James Ponce: street signs give inkling of area history

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James Ponce

Just had the pleasure of interviewing Mr. Ponce again, so am reviewing old stories I’ve had the pleasure writing about him.

Following is an all-time favorite old story of mine, from August 30, 1996, written for the Sun-Sentinel…

and click here for one on his gardens that I did for Residences about four years ago…

Signs Of History Dot Streets They Bear Names Of Pioneers, Even A Draft Dodger

James Ponce is part of Palm Beach County’s past – literally. He’s the official historian for The Breakers hotel in Palm Beach, and the island’s Chamber of Commerce. In fact, the island has named him an official landmark – the only person to have been thus honored.

Ponce also is a member of a pioneering family that helped settle the area. The city of West Palm Beach originally named a downtown street “Ponce Court” to honor his aunt, Mary Jane Ponce. It’s one of many streets in the county that bear the name of early pioneers and settlers.

Recently, the city of West Palm Beach approved a plan to develop the land where Ponce Court sits, so the city returned the old street sign to Ponce. After the ceremony, Ponce recalled his aunt, and the story behind the street sign. “Mary Jane Ponce moved here from St. Augustine at the turn of the century and opened up a millinery shop in the Palm Hotel” at Clematis Street and Narcissus Avenue in downtown West Palm Beach, Ponce said.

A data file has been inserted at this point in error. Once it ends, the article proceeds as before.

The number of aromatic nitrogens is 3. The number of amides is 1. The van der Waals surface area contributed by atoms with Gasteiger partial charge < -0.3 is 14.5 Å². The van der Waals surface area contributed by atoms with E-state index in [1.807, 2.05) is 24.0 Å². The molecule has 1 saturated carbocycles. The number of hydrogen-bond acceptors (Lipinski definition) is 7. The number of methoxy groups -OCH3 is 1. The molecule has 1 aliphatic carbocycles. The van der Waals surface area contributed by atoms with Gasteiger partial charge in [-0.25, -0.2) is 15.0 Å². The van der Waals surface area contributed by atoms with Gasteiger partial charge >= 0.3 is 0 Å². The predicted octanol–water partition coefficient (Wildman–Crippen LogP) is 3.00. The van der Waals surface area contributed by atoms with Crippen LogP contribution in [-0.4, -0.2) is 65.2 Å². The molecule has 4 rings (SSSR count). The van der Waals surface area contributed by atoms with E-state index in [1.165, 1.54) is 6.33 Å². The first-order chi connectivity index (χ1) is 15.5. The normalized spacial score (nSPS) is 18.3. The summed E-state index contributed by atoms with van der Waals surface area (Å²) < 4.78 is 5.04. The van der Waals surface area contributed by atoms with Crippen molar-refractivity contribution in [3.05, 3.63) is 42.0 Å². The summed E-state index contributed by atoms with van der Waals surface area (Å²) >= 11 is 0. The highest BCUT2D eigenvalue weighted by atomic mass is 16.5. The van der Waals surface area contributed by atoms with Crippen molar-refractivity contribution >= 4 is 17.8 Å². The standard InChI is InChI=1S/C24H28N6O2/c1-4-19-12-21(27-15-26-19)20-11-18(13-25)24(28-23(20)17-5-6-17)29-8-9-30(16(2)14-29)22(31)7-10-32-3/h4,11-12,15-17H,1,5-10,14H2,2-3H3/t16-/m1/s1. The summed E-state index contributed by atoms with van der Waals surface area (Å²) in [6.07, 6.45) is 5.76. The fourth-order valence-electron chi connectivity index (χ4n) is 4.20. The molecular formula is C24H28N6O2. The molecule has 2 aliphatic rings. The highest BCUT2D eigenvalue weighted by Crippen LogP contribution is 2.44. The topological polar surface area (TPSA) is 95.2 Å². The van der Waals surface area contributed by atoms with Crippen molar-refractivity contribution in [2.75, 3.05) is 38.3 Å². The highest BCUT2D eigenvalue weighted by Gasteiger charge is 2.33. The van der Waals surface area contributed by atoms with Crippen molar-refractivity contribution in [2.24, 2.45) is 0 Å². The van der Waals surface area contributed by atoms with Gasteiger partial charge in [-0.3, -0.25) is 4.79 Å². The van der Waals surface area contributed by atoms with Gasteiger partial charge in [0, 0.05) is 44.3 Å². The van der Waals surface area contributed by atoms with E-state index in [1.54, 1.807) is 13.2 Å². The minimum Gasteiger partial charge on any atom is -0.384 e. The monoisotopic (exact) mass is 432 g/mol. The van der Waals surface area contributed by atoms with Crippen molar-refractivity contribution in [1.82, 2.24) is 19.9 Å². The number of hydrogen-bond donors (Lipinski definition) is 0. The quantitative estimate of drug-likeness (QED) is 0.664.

“She lived on top of the hill, just south of what is now the Federal Building.

Years ago, “I was walking by and noticed that a small cul-de-sac [nearby) had my name on it,” Ponce said. “An old woman was rocking [in a chair) on her porch, and I asked her if the street had been named after Mary Jane Ponce.”

“‘It sure was,’ responded the woman. ‘That old gal ruled the roost.'”